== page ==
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Park Avenue mini park officially opens

The new park, above Thurston Middle School on Park Avenue, is different from the other mini park off of Laguna Canyon Road.

August 22, 2012|By Barbara Diamond
(Courtesy Kevin…)

Converting a couple of undevelopable city-owned lots to mini parks was Ken Franks' brainchild, but Laguna Beach landscape architect Bob Borthwick made it a reality.

Mayor Jane Egly and Mayor Pro Tem Verna Rollinger cut the ribbon Aug. 16 for the Park Avenue View Park, the second one designed by Borthwick on a less than lavish budget. It is different by design from the first park located off of Laguna Canyon Road.

"Ken came up with the idea for the parks about three years ago," Borthwick said. "His idea for Park Avenue was some mulch, a few plants and no irrigation."

However, Borthwick was able to wrangle some more money for the park designs that met his meticulous standards.

"Park Avenue has a different plant palettes and the design blends into the adjacent open space," Borthwick said.

The park is located just above Thurston Middle School on Park Avenue.

"A person could walk from the trail head to Alta Laguna Boulevard, the Richard Jahraus Reservoir or the Carolyn Wood View Knoll," he said.

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Borthwick used mostly native plants with some succulents for the park's landscape, which was deliberately kept not too manicured. Plants include native Laguna Beach cactus (prickly pear) that the contractor cut from behind Riddle Field.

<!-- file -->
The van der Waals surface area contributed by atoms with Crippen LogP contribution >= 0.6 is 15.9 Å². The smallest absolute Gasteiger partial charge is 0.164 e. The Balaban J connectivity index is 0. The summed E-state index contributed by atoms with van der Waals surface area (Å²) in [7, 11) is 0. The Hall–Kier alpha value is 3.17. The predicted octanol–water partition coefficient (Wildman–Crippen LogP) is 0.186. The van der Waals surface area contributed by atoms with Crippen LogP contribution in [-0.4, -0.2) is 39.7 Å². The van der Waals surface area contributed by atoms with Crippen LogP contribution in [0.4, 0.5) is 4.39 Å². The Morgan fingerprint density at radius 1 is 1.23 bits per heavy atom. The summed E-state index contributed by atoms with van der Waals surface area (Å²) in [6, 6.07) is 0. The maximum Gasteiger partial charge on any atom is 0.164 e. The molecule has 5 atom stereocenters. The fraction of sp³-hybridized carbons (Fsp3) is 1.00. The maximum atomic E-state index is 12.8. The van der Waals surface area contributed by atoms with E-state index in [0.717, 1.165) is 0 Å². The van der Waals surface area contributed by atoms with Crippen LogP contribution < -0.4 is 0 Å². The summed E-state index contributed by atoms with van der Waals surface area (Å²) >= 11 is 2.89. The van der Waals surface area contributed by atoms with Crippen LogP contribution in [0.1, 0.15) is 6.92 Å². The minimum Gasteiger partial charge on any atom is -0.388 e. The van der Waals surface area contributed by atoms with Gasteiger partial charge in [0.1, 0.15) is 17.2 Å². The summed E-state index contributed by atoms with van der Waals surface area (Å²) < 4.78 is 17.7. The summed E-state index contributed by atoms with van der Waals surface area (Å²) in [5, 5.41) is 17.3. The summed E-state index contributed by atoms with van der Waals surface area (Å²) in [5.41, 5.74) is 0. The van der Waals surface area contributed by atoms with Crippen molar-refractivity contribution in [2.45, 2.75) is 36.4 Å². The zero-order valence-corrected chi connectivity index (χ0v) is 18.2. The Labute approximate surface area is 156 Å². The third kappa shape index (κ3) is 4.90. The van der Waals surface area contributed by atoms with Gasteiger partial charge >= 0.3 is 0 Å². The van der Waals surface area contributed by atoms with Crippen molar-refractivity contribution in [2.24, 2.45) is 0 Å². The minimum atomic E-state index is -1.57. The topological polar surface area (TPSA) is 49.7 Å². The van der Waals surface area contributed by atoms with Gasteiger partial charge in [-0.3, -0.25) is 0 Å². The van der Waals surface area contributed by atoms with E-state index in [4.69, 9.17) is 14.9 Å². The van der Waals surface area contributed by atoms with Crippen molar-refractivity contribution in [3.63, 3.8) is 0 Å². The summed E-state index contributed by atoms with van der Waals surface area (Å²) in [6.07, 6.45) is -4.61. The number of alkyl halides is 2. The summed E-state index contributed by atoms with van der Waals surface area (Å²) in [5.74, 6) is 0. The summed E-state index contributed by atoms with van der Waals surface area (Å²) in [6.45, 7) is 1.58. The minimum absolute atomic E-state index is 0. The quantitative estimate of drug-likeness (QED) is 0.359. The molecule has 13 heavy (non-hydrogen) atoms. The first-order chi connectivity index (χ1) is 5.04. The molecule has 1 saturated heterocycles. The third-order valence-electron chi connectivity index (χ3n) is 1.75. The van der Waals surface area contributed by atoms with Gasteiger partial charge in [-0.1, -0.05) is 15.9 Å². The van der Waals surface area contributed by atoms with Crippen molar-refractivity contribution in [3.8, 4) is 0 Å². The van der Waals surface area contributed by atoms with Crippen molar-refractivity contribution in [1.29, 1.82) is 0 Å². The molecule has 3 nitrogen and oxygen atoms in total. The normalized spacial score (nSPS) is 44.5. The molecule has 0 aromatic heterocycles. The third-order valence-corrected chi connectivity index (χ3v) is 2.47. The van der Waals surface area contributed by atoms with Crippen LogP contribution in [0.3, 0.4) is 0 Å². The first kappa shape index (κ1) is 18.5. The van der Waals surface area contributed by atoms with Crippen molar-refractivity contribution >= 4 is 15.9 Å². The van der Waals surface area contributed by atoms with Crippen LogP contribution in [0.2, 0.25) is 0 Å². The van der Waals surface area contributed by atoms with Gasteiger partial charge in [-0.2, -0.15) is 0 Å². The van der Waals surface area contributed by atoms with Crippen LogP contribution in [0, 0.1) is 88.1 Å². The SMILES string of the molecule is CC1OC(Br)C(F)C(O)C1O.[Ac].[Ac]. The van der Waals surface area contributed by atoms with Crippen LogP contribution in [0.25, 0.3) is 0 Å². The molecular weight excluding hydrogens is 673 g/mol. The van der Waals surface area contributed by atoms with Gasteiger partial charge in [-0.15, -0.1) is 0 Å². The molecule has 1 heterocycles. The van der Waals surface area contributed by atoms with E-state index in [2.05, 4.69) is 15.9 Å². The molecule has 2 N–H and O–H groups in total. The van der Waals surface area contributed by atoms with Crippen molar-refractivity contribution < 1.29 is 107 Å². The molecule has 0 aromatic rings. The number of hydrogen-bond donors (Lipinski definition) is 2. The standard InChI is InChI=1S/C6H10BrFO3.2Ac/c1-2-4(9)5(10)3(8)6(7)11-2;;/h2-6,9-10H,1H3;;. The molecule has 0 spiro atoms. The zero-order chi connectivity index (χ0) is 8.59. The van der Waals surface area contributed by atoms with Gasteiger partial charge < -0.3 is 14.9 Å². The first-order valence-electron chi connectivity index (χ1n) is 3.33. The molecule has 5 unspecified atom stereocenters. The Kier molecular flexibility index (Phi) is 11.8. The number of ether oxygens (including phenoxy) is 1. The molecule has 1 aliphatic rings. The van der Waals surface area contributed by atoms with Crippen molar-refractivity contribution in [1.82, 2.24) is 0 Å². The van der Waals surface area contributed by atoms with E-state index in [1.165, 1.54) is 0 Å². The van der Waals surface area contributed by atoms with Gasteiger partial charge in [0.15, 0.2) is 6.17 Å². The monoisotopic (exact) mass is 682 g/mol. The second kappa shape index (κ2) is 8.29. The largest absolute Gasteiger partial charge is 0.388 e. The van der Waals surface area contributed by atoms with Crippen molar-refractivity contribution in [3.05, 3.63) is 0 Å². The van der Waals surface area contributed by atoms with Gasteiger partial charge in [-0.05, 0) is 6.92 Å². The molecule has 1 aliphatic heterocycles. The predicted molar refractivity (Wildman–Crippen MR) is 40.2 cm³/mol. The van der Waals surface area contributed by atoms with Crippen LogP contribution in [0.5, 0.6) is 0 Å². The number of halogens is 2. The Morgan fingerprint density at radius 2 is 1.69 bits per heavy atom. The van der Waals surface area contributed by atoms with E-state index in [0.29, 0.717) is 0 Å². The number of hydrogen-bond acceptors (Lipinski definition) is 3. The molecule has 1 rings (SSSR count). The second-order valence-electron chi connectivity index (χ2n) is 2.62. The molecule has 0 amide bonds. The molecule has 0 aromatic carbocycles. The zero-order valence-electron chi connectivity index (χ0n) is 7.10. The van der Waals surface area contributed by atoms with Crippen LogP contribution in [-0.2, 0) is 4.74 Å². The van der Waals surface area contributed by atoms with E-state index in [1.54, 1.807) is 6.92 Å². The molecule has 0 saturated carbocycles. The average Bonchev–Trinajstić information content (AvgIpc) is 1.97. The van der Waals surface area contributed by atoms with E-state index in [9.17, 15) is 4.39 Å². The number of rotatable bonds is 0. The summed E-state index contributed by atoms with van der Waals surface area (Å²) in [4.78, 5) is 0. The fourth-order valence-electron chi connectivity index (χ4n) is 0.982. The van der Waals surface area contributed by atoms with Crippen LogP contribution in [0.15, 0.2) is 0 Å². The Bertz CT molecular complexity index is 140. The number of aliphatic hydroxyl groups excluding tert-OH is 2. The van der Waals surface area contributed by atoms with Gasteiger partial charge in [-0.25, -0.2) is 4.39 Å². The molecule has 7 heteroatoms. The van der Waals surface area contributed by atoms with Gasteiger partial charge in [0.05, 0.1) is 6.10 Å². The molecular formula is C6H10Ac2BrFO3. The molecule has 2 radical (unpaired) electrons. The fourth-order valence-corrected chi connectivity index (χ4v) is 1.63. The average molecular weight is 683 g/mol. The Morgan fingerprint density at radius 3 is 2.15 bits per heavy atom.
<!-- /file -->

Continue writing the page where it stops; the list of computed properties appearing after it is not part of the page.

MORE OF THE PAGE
The plan called for no vegetation higher than six feet. Scrub oaks in Borthwick's original plan were scrapped at the neighbors' requests.

So was an ugly gate, replaced with a single chain hitched to posts painted brown to be less obtrusive.

Benches were designed without backs to preserve the views from the street of the canyon below, including the Canyon Acres Loop Trail.

The Laguna Canyon Park, informally named for the late artist Andy Wing, was dedicated in July, created from a patch of dirt that had been used for several years as a dumping ground and construction staging site.

"They were sister projects, with the same contractor and the same timeline," Borthwick said.

"I feel great about both parks. They each fit their neighborhood," he added.

coastlinepilot@latimes.com

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